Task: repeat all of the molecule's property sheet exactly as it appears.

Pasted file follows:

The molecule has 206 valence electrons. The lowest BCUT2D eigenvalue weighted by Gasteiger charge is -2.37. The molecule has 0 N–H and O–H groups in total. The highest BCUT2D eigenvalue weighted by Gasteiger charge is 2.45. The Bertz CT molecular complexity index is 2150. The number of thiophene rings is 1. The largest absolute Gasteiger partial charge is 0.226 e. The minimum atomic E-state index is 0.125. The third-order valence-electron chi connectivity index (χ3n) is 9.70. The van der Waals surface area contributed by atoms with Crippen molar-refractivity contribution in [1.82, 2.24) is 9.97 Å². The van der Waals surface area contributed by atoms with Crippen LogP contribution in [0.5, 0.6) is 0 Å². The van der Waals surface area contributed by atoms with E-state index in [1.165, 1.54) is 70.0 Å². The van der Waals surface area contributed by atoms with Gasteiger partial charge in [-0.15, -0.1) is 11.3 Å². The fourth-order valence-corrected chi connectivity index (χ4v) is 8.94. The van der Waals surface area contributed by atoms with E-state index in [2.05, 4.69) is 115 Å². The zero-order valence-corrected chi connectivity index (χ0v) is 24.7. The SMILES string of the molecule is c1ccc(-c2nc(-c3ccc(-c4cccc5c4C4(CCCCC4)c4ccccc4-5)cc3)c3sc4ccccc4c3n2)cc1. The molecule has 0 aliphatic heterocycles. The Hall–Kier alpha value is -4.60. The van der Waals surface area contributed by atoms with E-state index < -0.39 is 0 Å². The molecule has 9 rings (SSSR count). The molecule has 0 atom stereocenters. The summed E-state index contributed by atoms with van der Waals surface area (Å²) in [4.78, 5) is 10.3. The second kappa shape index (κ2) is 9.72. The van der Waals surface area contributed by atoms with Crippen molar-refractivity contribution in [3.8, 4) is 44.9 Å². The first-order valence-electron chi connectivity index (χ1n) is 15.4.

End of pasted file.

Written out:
The molecule has 206 valence electrons. The lowest BCUT2D eigenvalue weighted by Gasteiger charge is -2.37. The molecule has 0 N–H and O–H groups in total. The highest BCUT2D eigenvalue weighted by Gasteiger charge is 2.45. The Bertz CT molecular complexity index is 2150. The number of thiophene rings is 1. The largest absolute Gasteiger partial charge is 0.226 e. The minimum atomic E-state index is 0.125. The third-order valence-electron chi connectivity index (χ3n) is 9.70. The van der Waals surface area contributed by atoms with Crippen molar-refractivity contribution in [1.82, 2.24) is 9.97 Å². The van der Waals surface area contributed by atoms with Crippen LogP contribution in [0.5, 0.6) is 0 Å². The van der Waals surface area contributed by atoms with E-state index in [1.165, 1.54) is 70.0 Å². The van der Waals surface area contributed by atoms with Gasteiger partial charge in [-0.15, -0.1) is 11.3 Å². The fourth-order valence-corrected chi connectivity index (χ4v) is 8.94. The van der Waals surface area contributed by atoms with E-state index in [2.05, 4.69) is 115 Å². The zero-order valence-corrected chi connectivity index (χ0v) is 24.7. The SMILES string of the molecule is c1ccc(-c2nc(-c3ccc(-c4cccc5c4C4(CCCCC4)c4ccccc4-5)cc3)c3sc4ccccc4c3n2)cc1. The molecule has 0 aliphatic heterocycles. The Hall–Kier alpha value is -4.60. The van der Waals surface area contributed by atoms with E-state index < -0.39 is 0 Å². The molecule has 9 rings (SSSR count). The molecule has 0 atom stereocenters. The summed E-state index contributed by atoms with van der Waals surface area (Å²) in [4.78, 5) is 10.3. The second kappa shape index (κ2) is 9.72. The van der Waals surface area contributed by atoms with Crippen molar-refractivity contribution in [3.8, 4) is 44.9 Å². The first-order valence-electron chi connectivity index (χ1n) is 15.4.